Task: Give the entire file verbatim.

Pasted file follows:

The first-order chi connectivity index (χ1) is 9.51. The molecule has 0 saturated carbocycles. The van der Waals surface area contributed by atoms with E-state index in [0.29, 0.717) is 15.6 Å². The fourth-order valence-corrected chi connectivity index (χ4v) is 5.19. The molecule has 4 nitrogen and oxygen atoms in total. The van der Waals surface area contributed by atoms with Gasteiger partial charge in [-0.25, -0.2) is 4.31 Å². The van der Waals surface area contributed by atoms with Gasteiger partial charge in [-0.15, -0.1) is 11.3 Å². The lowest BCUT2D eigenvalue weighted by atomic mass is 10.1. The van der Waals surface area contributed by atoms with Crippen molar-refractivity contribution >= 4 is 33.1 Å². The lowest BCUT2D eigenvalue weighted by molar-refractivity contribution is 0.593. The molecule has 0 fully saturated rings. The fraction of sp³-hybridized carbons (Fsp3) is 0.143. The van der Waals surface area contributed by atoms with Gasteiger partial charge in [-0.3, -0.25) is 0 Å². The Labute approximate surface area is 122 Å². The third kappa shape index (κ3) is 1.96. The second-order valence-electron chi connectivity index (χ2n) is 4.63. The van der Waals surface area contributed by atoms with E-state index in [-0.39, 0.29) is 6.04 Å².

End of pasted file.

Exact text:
The first-order chi connectivity index (χ1) is 9.51. The molecule has 0 saturated carbocycles. The van der Waals surface area contributed by atoms with E-state index in [0.29, 0.717) is 15.6 Å². The fourth-order valence-corrected chi connectivity index (χ4v) is 5.19. The molecule has 4 nitrogen and oxygen atoms in total. The van der Waals surface area contributed by atoms with Gasteiger partial charge in [-0.25, -0.2) is 4.31 Å². The van der Waals surface area contributed by atoms with Gasteiger partial charge in [-0.15, -0.1) is 11.3 Å². The lowest BCUT2D eigenvalue weighted by atomic mass is 10.1. The van der Waals surface area contributed by atoms with Crippen molar-refractivity contribution >= 4 is 33.1 Å². The lowest BCUT2D eigenvalue weighted by molar-refractivity contribution is 0.593. The molecule has 0 fully saturated rings. The fraction of sp³-hybridized carbons (Fsp3) is 0.143. The van der Waals surface area contributed by atoms with Gasteiger partial charge in [-0.3, -0.25) is 0 Å². The Labute approximate surface area is 122 Å². The third kappa shape index (κ3) is 1.96. The second-order valence-electron chi connectivity index (χ2n) is 4.63. The van der Waals surface area contributed by atoms with E-state index in [-0.39, 0.29) is 6.04 Å².